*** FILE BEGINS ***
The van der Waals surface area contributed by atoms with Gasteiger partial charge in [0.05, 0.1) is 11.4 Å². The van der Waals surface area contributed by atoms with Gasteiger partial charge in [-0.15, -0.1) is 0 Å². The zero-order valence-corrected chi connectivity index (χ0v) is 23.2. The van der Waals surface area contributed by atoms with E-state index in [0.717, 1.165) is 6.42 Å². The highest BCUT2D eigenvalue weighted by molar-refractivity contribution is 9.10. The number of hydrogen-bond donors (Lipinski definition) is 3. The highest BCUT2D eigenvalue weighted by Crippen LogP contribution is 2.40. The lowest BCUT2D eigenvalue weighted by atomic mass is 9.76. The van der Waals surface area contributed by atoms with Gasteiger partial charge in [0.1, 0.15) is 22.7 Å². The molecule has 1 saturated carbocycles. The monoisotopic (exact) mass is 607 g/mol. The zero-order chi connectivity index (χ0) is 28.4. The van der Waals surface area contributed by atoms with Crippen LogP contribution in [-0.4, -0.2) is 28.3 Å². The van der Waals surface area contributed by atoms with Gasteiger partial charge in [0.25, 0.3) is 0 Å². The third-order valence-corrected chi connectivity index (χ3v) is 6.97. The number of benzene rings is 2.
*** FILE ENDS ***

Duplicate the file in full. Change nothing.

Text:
The van der Waals surface area contributed by atoms with Gasteiger partial charge in [0.05, 0.1) is 11.4 Å². The van der Waals surface area contributed by atoms with Gasteiger partial charge in [-0.15, -0.1) is 0 Å². The zero-order valence-corrected chi connectivity index (χ0v) is 23.2. The van der Waals surface area contributed by atoms with E-state index in [0.717, 1.165) is 6.42 Å². The highest BCUT2D eigenvalue weighted by molar-refractivity contribution is 9.10. The number of hydrogen-bond donors (Lipinski definition) is 3. The highest BCUT2D eigenvalue weighted by Crippen LogP contribution is 2.40. The lowest BCUT2D eigenvalue weighted by atomic mass is 9.76. The van der Waals surface area contributed by atoms with Gasteiger partial charge in [0.1, 0.15) is 22.7 Å². The molecule has 1 saturated carbocycles. The monoisotopic (exact) mass is 607 g/mol. The zero-order chi connectivity index (χ0) is 28.4. The van der Waals surface area contributed by atoms with Crippen LogP contribution in [-0.4, -0.2) is 28.3 Å². The van der Waals surface area contributed by atoms with Gasteiger partial charge in [0.25, 0.3) is 0 Å². The third-order valence-corrected chi connectivity index (χ3v) is 6.97. The number of benzene rings is 2.